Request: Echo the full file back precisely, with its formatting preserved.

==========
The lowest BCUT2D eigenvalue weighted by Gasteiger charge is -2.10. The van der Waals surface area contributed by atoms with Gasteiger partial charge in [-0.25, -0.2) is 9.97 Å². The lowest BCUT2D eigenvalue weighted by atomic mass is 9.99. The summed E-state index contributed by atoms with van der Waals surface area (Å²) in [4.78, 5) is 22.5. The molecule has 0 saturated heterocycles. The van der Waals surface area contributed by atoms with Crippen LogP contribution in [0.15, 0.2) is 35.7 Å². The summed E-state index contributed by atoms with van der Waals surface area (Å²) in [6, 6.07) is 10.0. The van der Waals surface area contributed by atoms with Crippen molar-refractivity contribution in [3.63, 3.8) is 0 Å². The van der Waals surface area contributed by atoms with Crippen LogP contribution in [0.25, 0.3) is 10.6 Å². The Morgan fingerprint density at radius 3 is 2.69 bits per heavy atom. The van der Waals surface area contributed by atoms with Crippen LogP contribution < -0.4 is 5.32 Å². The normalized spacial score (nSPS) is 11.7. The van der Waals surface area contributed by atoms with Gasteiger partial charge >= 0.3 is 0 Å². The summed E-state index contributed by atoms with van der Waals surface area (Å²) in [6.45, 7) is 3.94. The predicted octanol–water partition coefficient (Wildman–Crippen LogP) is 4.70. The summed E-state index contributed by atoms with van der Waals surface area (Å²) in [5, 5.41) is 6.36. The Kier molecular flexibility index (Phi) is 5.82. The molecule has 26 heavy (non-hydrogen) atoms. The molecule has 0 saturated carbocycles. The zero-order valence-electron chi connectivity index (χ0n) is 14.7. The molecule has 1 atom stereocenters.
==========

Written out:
The lowest BCUT2D eigenvalue weighted by Gasteiger charge is -2.10. The van der Waals surface area contributed by atoms with Gasteiger partial charge in [-0.25, -0.2) is 9.97 Å². The lowest BCUT2D eigenvalue weighted by atomic mass is 9.99. The summed E-state index contributed by atoms with van der Waals surface area (Å²) in [4.78, 5) is 22.5. The molecule has 0 saturated heterocycles. The van der Waals surface area contributed by atoms with Crippen LogP contribution in [0.15, 0.2) is 35.7 Å². The summed E-state index contributed by atoms with van der Waals surface area (Å²) in [6, 6.07) is 10.0. The van der Waals surface area contributed by atoms with Crippen molar-refractivity contribution in [3.63, 3.8) is 0 Å². The van der Waals surface area contributed by atoms with Crippen LogP contribution in [0.25, 0.3) is 10.6 Å². The Morgan fingerprint density at radius 3 is 2.69 bits per heavy atom. The van der Waals surface area contributed by atoms with Crippen LogP contribution < -0.4 is 5.32 Å². The normalized spacial score (nSPS) is 11.7. The van der Waals surface area contributed by atoms with Gasteiger partial charge >= 0.3 is 0 Å². The summed E-state index contributed by atoms with van der Waals surface area (Å²) in [6.45, 7) is 3.94. The predicted octanol–water partition coefficient (Wildman–Crippen LogP) is 4.70. The summed E-state index contributed by atoms with van der Waals surface area (Å²) in [5, 5.41) is 6.36. The Kier molecular flexibility index (Phi) is 5.82. The molecule has 26 heavy (non-hydrogen) atoms. The molecule has 0 saturated carbocycles. The zero-order valence-electron chi connectivity index (χ0n) is 14.7. The molecule has 1 atom stereocenters.